“It was a social experiment at first, to see if people would even talk to you, considering you’re wearing a mask. We’re used to people wearing masks now, but back when this started, it was still very questionable as to whether people would talk to you or sign something if you’re standing around wearing a mask.”
New Jersey – Public Question 1
Unlike campaigns in other states, NJ CAN 2020 in New Jersey didn’t have to gather signatures to put adult-use legalization on the ballot, but rather did so through the state legislature, said Axel Owen, the group’s campaign manager.
“We need to be able to communicate with people about kind of the different aspects of the social and racial justice aspect, the economic justice aspect, the government waste aspect and to make sure voters know why it’s important,” he said.
They also needed to remind New Jersey voters—who, numerous polls indicate, support adult-use legalization—that the issue is on the ballot at all. Owen said that on about 99% of the ballots in the state, the adult-use legalization referendum, Public Question 1, is on the back side.
“It’s been a lot of making sure that we kind of push this narrative—we actually call it #TurnthePage, where we’re actually encouraging people to ‘turn the page’ on cannabis prohibition, but also to turn the page on their ballot, to ensure that they know we’re there,” Owen said.
“The nice part about our campaign is we’re just a broad coalition of people that are here,” he said. “Our internal steering committee is the ACLU, the NAACP, the Latino Action Network, New Approach PAC is also involved with us, DPA, NORML’s here.
“Some of our MSOs [multi-state operators] have started coming on board as well. So, it’s really interesting from our perspective because we have advocacy, industry and then the ancillary groups all working together to push this forward because they’ve all realized the situation that we have—that if we don’t get this passed now, the way the laws are created in New Jersey, we cannot push another constitutional amendment or a ballot initiative for at least three years.”
It’s also incumbent on voters to know how to correctly fill out their ballot. “The reality here for us is we actually have to do a multi-step process for/with a lot of our voters to educate them about the issue, about our placement on the ballot, but then also how to properly vote by mail—because if we don’t do all three of those, we can start losing a lot of votes very quickly,” Owen said.
South Dakota – Amendment A and Initiated Measure 26
South Dakotans have two cannabis measures them this year: Amendment A, which would legalize adult-use cannabis, and Initiated Measure 26, which would set up a medical cannabis program.
Amendment A would tax adult-use customers at a 15% rate and require the South Dakota Legislature to regulate hemp cultivation, processing and sale by 2022, said Drey Samuelson, campaign manager at South Dakotans for Better Marijuana Laws, one organization that put together these measures. (The amendment language was sent to the state before it legalized hemp cultivation and processing and the USDA approved a state industrial hemp plan, though Harris Bricken’s Griffen Thorne has noted that aside from a smokable hemp ban, South Dakota hasn’t established clear regulations addressing the sale of hemp.)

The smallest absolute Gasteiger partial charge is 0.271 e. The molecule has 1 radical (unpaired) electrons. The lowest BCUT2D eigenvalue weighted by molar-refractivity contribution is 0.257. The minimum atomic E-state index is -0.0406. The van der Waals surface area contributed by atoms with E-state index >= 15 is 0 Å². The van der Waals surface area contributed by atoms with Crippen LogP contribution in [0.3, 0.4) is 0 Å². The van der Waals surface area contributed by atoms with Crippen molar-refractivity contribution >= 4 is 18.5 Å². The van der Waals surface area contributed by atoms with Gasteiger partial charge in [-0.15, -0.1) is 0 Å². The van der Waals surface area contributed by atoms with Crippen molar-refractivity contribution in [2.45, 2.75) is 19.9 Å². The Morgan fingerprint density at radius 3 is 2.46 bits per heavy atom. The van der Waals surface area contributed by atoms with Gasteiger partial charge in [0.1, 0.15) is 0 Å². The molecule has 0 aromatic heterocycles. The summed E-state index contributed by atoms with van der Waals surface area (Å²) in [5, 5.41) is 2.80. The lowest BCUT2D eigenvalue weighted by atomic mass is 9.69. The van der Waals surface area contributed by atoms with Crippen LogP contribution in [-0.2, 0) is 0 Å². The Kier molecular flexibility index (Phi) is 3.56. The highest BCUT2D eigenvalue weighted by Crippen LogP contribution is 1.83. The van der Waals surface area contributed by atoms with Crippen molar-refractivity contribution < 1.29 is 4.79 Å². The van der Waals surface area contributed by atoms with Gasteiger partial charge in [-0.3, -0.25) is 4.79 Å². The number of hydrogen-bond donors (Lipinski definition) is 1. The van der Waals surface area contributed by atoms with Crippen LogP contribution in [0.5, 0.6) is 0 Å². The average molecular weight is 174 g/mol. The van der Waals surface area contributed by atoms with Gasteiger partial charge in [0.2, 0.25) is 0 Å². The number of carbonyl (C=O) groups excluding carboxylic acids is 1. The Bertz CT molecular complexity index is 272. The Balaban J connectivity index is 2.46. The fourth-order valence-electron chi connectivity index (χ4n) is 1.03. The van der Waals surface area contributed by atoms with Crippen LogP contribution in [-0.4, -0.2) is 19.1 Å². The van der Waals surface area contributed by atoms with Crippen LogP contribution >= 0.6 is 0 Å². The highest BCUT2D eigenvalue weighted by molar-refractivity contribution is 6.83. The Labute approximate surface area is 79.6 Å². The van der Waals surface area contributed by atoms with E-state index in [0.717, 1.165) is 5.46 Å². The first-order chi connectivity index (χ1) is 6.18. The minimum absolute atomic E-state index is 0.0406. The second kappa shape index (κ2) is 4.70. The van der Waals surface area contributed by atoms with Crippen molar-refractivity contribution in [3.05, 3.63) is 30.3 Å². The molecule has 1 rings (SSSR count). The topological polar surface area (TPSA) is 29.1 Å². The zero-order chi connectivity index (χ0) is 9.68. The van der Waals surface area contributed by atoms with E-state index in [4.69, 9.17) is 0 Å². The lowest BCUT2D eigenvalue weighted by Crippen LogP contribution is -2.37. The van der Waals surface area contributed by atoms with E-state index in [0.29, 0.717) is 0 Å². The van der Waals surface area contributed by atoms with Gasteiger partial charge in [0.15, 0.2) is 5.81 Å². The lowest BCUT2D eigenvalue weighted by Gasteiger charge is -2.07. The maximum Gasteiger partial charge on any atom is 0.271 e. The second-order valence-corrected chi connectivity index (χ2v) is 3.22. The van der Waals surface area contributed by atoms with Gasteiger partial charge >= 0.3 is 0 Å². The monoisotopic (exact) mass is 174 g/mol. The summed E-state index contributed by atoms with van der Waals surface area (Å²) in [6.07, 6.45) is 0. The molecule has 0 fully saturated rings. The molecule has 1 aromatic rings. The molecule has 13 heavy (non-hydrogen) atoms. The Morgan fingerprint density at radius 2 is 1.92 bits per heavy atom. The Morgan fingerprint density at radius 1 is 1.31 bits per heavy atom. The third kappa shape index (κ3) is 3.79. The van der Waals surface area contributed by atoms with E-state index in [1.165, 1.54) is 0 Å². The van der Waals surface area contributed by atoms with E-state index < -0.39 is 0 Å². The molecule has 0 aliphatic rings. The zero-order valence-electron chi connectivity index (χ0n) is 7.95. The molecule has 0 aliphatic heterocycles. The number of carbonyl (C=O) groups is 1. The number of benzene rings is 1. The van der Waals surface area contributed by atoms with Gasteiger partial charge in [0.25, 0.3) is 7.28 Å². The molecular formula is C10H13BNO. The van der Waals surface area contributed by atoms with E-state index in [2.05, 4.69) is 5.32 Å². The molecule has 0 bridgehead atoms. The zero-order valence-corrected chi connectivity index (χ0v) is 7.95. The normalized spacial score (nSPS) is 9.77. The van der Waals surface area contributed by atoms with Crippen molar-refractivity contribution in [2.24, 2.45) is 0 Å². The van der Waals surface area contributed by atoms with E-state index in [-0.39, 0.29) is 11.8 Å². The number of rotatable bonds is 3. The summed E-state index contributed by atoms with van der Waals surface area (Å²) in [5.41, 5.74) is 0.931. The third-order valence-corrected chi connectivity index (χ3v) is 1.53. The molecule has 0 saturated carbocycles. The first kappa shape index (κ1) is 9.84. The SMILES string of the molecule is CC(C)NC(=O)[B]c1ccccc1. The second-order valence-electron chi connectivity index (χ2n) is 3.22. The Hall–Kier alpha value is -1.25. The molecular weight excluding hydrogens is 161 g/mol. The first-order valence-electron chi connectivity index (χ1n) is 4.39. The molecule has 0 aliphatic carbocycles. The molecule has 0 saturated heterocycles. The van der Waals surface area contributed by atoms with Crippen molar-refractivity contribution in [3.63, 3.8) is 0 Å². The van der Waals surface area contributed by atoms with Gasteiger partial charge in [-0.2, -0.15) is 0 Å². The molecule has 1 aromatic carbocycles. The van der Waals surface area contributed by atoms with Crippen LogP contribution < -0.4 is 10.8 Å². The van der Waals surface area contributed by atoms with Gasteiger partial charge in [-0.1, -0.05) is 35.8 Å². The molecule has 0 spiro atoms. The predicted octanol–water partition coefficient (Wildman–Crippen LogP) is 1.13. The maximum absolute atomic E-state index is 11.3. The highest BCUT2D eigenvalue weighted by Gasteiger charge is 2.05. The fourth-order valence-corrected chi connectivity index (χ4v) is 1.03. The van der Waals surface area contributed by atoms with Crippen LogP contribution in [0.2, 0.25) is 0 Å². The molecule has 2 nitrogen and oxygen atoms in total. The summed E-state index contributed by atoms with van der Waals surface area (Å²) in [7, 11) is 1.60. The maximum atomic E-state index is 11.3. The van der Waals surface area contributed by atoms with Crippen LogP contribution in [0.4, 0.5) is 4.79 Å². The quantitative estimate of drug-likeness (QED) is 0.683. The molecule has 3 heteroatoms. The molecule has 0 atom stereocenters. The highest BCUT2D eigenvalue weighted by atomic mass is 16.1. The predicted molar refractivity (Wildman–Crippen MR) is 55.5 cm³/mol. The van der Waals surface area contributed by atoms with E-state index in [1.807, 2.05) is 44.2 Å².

Samuelson added: “I think the other thing that it would do, which I think is just beneficial to the world of democracy, is it would prove that even in conservative South Dakota, people working together, banding together, around a common goal can overcome the institutional opposition to social change.”
Melissa Mentele, executive director at New Approach South Dakota, the other group behind Amendment A and IM 26, echoed that sentiment.
“We started six years ago with this initiative, and we started in a state that was so red that the word ‘marijuana’ just made people cringe,” she said. “We really started it from the bottom. We went to the legislative session every year for six years and educated [lawmakers]. We started a Facebook page; I think the foundation of advocacy now in this generation is starting to educate people online. We grew it organically, no paid ads, to over 10,000 people in this little red state of under a million.”
Amendment A and IM 26, which would allow for home grows and a caregiver program, would drastically change the paradigm around cannabis in South Dakota. Mentele pointed out that the state has a unique felony ingestion law.
“The moment you step off a plane from, say, Colorado or California and you have consumed cannabis, even if you don’t have any in your system, you are an immediate felon in the state of South Dakota,” she said. “We’re the only state in the nation that does have that law, so we’re making a huge change here—hopefully some social justice change and giving access to patients.”